39Significant Paravalvar AR due to dehiscence Transesophageal images of a patient with perivalvular significant AR demonstrating (arrows) the extent of dehiscence andregurgitation in cross-section and diastolic flow reversal in the descending aorta. Flow convergence in the aortic root, vena contracta,and an eccentric jet directed anteriorly in the LVO toward the septum (left upper panel) are seen. Because of jet eccentricity, measurementof jet width to LVO diameter is not advised in this case
40SevereParavalvar MR due to dehiscence Transthoracic versus transesophageal echocardiographic and Doppler images in a patient with severe paravalvular MR.Shadowing on TTE of the left atrium (arrows) masked significantly the regurgitant jet by color Doppler (single white arrow). The extentof valvular dehiscence is shown by the green arrow on TEE as well as the severity of regurgitation by color Doppler. See Videos 13 to16. View video clips online.
41Transthoracic Doppler echocardiographic clues for significant mechanical MR. These recordings are for the same patientas in Figure 12. Peak early velocity, VTI of the jet, and mean gradient are higher than normal. In the presence of normal LV function, theVTI in the LVO tract is decreased with a resultant increase in the DVI. The TR jet velocity indicates pulmonary hypertension.(>2.5)
42Thrombus Versus Pannus: TEE plus Clinical Parameters Thrombi are in general larger and have a soft ultrasound density, similar to that of the myocardium. Specific features for pannus formation include a small dense mass that in 30% of cases may not be distinctly visualized.Detection of abnormal prosthetic valve motion by TEE is more common in valves with thrombus.Pannus formation is more common in the aortic position . Characteristically, thrombi associated with mitral prostheses extend beyond the surgical ring into the left atrium and atrial appendage.Compared with pannus formation, obstruction due to thrombus is associated with a short duration of symptoms and with a history of inadequate anticoagulation (international normalized ratio < 2).Barbetseas J, Nagueh SF,J Am Coll Cardiol 1998;32:
43It is important to remember that pannus and thrombus may both be present. After thrombolysis that is judged successful on the basis of improved hemodynamics and/or valve motion, it is very important to follow patients with serial clinical and echocardiographic examinations, because residual pannus can lead to rethrombosis of the prosthesis.
44Pannus Formation echodense Pannus formation on aSt JudeMedical valve prosthesis in the aortic position as depicted byTEE. The mass is highly echogenic and corresponds to the pathology of the pannus at surgery. The pannus is depicted by the arrows. LA, Left atrium; LV, left ventricle.
45Thrombosis in the Mitral Position Prosthetic St Jude Medical valve thrombosis in the mitral position (arrow) obstructing and immobilizing one of the leaflets of the valve.After thrombolysis, leaflet mobility is restored, and the mean gradient (Gr) is significantly decreased. LA, Left atrium.
46STRESS ECHOCARDIOGRAPHY IN EVALUATING AORTIC PROSTHETIC VALVE FUNCTION patients with exertional symptoms for which the diagnosis is not clear.aim to test for valve dysfunction, coexistent coronary disease, and new or worsening MR.Dobutamine and supine bicycle exercise are most commonly used. Treadmill exercise provides additional information about exercise capacity.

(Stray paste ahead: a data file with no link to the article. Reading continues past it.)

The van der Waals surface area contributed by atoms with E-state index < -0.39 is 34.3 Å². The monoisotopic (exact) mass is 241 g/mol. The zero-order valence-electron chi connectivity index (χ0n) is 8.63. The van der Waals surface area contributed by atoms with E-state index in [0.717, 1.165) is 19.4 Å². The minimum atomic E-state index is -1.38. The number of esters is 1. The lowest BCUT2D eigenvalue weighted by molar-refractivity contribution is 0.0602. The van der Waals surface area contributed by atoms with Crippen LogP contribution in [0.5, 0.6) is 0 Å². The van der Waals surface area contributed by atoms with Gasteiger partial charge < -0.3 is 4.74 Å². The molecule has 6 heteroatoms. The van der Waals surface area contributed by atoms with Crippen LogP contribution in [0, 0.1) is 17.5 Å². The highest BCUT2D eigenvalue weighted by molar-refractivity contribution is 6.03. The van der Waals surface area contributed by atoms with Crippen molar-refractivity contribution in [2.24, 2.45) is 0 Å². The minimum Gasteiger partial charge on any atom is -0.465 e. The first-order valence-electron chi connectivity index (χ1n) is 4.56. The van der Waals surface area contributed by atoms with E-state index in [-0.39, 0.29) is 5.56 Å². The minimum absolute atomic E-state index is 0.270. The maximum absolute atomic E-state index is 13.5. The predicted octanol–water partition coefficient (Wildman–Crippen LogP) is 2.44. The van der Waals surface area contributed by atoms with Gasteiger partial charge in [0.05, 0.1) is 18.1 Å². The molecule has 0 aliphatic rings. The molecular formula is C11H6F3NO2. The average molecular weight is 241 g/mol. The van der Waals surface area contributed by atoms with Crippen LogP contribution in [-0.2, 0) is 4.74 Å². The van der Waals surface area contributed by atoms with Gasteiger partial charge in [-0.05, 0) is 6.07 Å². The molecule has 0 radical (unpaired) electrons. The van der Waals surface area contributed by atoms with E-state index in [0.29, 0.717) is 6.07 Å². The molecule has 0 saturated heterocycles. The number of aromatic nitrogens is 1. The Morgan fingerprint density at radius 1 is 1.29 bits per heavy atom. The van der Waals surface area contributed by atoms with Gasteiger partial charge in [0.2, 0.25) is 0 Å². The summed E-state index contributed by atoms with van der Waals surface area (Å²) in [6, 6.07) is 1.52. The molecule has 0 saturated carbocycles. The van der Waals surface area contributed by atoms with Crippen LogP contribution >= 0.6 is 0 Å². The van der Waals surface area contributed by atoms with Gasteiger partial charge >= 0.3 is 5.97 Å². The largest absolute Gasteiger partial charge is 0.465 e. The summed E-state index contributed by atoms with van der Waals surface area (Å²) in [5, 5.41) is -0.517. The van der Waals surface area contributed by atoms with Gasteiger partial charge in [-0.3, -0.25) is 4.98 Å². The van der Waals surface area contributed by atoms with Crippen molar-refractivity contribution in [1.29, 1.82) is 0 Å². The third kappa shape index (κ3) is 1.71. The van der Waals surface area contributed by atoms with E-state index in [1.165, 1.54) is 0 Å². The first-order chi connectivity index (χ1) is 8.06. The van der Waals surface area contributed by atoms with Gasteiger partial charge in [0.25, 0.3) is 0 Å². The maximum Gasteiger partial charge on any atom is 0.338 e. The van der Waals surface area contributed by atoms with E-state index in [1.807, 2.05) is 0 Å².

47STRESS ECHOCARDIOGRAPHY IN EVALUATING AORTIC PROSTHETIC VALVE FUNCTION Guide to significant obstruction of stented or stentless bioprosthetic aortic valve would be similar to that for native valves = a rise in mean gradient >15mmHg with stress.A combination of exact reproduction of symptoms with no wall motion abnormality and a large rise in pressure difference is highly suggestive of abnormal valve dynamics.Pibarot P, Dumesnil JG, Jobin J, ET AL. J Am Coll Cardiol 1999;34:
48STRESS ECHOCARDIOGRAPHY IN EVALUATING MITRAL PROSTHETIC VALVE FUNCTION Exertional dyspnea after mitral valve replacement may be caused byprimary valve failure, LV and/or right ventricular (RV) dysfunction, pulmonary hypertension, or other noncardiac causes.Stress echocardiography considered if the diagnosis is not clear.The aims are to record changes in transmitral velocities and the tricuspid regurgitant signal.Obstruction or PPM is likely if the mean gradient rises above 18 mm Hg after exercise, even when the resting mean gradient is normal.Reis G, Motta MS, Barbosa MM,. JAm Coll Cardiol 2004;43:
49POSTOPERATIVE EVALUATION AND FOLLOW UP STUDIES Baseline transthoracic echocardiogram:first visit, 2 to 4 weeks after hospital discharge, when the chest wound has healed, ventricular function has improved, and anemia with its attendant hyperdynamic state has abated.Before hospital discharge if the patient is being transferred and may not returnEchocardiography on annual clinical visit after valve replacement, earlier if there is a change in clinical status.Zoghbi et al. Recommendations for Evaluation of Prosthetic Valves With Echocardiography and Doppler Ultrasound. JASE, September 2009
50POSTOPERATIVE EVALUATION AND FOLLOW UP STUDIES Routine echocardiography after a first postoperative study is not indicated in normally functioning prosthetic valve in the absence ofother indications for echocardiography (eg, follow-up of LV dysfunction)clinical symptoms suggestive of valvular dysfunctionother cardiac pathologyAnnual echocardiography after the first 5 years:for patients with bioprosthetic valves (not for mechanical prosthetic valve) in the absence of a change in clinical statusZoghbi et al. Recommendations for Evaluation of Prosthetic Valves With Echocardiography and Doppler Ultrasound. JASE, September 2009
51Outline A. Types of Prosthetic Valves B. Evaluation of Prosthetic Valves With Echocardiography and Doppler:General Recommendations1. Clinical Data2. Echocardiographic Imaging3. Doppler Echocardiographya. Determination of Gradients Across Prosthetic Valvesb. EOAd. PPMe. Doppler Recordings and Measurements Based on ProstheticValve Positionf. Physiologic Regurgitationg. Pathologic Prosthetic Regurgitation
52Outline C. Considerations for Intraoperative Patients D. Complications of Prosthetic ValvesE. The role of stress echocardiography in evaluating prosthetic valve functionF. Postoperative Evaluation and Follow-Up Studies